The film hops from set piece to set piece, and the animation is indeed eye-popping — some backgrounds and elements of this world are almost photorealistic. The style also liberates Mario’s activities from the flat horizontal landscapes with which we’re familiar, putting a more action-packed and dynamic point of view on his leaps and jumps across obstacles as he’s trained by the princess.

The Atlantic’s Dave Sims thought the film was mostly just bearable but had all good things to say about the animation:

[The film] is cheerfully animated and deeply committed to a world that audiences might recall from playing any one of the franchise’s games over the past 30-plus years. The film comes from Illumination, the animation studio that has long pumped out movies featuring the Minions, those cute canary-yellow imbeciles who are chemically designed to delight children. The Super Mario Bros. Movie, out Friday, is no different. It’s a 92-minute injection of kid-friendly joy that whizzes by fast enough to keep adults from getting enraged or bored.

Matthew Huff’s review for AV Club seemed pleased enough with the film and its aesthetic, although he was disappointed that Illumination wasn’t a bit more daring in its execution:

While the references are sure to charm Nintendo lovers, and the standard Illumination-style cartoon humor will please youngsters, the film otherwise doesn’t have a ton to offer. Peach is pluckier and Bowser is a romantic with a penchant for piano ballads but there’s not much new or fresh in the way of story or animation. A weak theme of brotherhood and friendship pops up occasionally, like a soon-to-retreat Piranha Plant, the universe full of magical pipes is never fully explored, and Peach’s backstory is hinted at and then dropped (post-credit scenes suggesting a sequel may mean the writers are saving this for later). While the writing is chuckle-inducing and the voice acting is passable, neither necessitate a second playthrough (it’s no Mario Party 2).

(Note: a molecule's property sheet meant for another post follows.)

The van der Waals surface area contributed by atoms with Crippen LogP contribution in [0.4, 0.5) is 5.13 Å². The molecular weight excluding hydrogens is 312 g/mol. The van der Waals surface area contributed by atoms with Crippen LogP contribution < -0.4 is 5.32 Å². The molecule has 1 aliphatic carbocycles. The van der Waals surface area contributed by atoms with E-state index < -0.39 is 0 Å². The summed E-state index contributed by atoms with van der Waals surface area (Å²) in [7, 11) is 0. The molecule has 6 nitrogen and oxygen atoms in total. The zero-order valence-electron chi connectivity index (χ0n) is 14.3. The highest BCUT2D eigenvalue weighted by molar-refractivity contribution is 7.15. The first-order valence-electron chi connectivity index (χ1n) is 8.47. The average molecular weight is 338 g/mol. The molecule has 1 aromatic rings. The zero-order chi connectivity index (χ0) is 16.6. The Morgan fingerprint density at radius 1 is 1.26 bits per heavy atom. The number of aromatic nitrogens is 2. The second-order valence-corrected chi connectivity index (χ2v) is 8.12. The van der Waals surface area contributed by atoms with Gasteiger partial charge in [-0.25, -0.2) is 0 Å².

Clarise Loughrey at The Independent appreciated the film’s action sequences and video game throwbacks but would have liked an injection of story to justify the franchise’s big-screen move:

To the film’s credit, it’s certainly not as dull and self-serious as screenwriter Matthew Fogel’s bare-bones plot suggests. The many, many nods to Mario lore are charmingly staged – koopas and goombas and yoshis, oh my! – and there are some nicely executed sequences, including a Mad Max: Fury Road-inspired take on the popular Mario Kart game. It’s hard to demand all that much from a Mario Bros film when its source material has been historically devoid of plot, but shouldn’t we be allowed to demand a little more than mere competency?

The Super Mario Bros. Movie
Directors:Aaron Horvath, Michael Jelenic
Screenwriter: Matthew Fogel
Producers: Chris Meledandri, Shigeru Miyamoto
Voice Cast: Chris Pratt, Anya Taylor-Joy, Charlie Day, Jack Black, Keegan-Michael Key, Seth Rogen, Fred Armisen, Kevin Michael Richardson, Sebastian Maniscalco